Despite this criticism, GOED (the Global Organization for EPA and DHA Omega-3 Fatty Acids) decided to further investigate the oxidation products identified in the 2016 study. The main problematic oxidation products have been identified as isoprostanoids and oxysterols, which the authors say have not received much attention from researchers.
Compare hoki with anchovies
The aim of the GOED study was to compare the oxidation process between a Hoki liver oil and an anchovy oil, which represents the vast majority of the omega-3 products made from fish oil on the market. For both oils, the researchers simulated the extreme oxidation conditions of the 2016 study as closely as possible. In addition, the researchers tried to compare this condition to a more relevant oxidation process, in which samples of both oils are exposed to heat and air in the dark. This would more closely mimic what could happen to an oil that may have been on the shelf long past its due date and not properly stored and handled.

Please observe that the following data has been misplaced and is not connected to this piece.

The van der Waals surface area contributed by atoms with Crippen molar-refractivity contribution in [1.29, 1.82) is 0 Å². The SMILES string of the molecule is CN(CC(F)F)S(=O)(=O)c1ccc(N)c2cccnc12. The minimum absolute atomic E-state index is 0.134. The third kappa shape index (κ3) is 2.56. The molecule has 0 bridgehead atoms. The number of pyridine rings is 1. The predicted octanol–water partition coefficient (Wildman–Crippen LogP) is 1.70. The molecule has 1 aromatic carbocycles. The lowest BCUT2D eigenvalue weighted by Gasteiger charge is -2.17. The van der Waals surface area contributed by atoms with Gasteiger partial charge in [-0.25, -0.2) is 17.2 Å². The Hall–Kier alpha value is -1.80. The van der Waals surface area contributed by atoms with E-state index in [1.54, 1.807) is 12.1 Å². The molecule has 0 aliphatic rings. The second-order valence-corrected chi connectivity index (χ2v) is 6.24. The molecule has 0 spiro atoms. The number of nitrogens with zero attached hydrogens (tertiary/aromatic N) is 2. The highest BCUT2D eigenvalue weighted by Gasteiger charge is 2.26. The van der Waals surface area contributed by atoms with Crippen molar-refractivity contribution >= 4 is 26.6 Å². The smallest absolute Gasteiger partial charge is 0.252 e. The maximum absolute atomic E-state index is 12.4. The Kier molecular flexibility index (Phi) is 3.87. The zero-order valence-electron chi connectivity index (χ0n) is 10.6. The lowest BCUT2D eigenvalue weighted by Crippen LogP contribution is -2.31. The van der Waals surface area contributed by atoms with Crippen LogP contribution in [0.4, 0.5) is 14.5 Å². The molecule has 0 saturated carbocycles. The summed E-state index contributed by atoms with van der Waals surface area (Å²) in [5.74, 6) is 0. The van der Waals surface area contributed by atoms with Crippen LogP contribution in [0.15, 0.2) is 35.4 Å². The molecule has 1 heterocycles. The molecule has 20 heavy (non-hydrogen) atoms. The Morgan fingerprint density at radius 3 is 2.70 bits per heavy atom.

The GOED paper found that the initial parameters of the two oils, although both are technically “omega-3” products, are significantly different. The anchovy oil was a standard refined MEG3 triglyceride oil supplied by DSM. In contrast, hoki oil contains a number of additional ingredients, including cholesterol.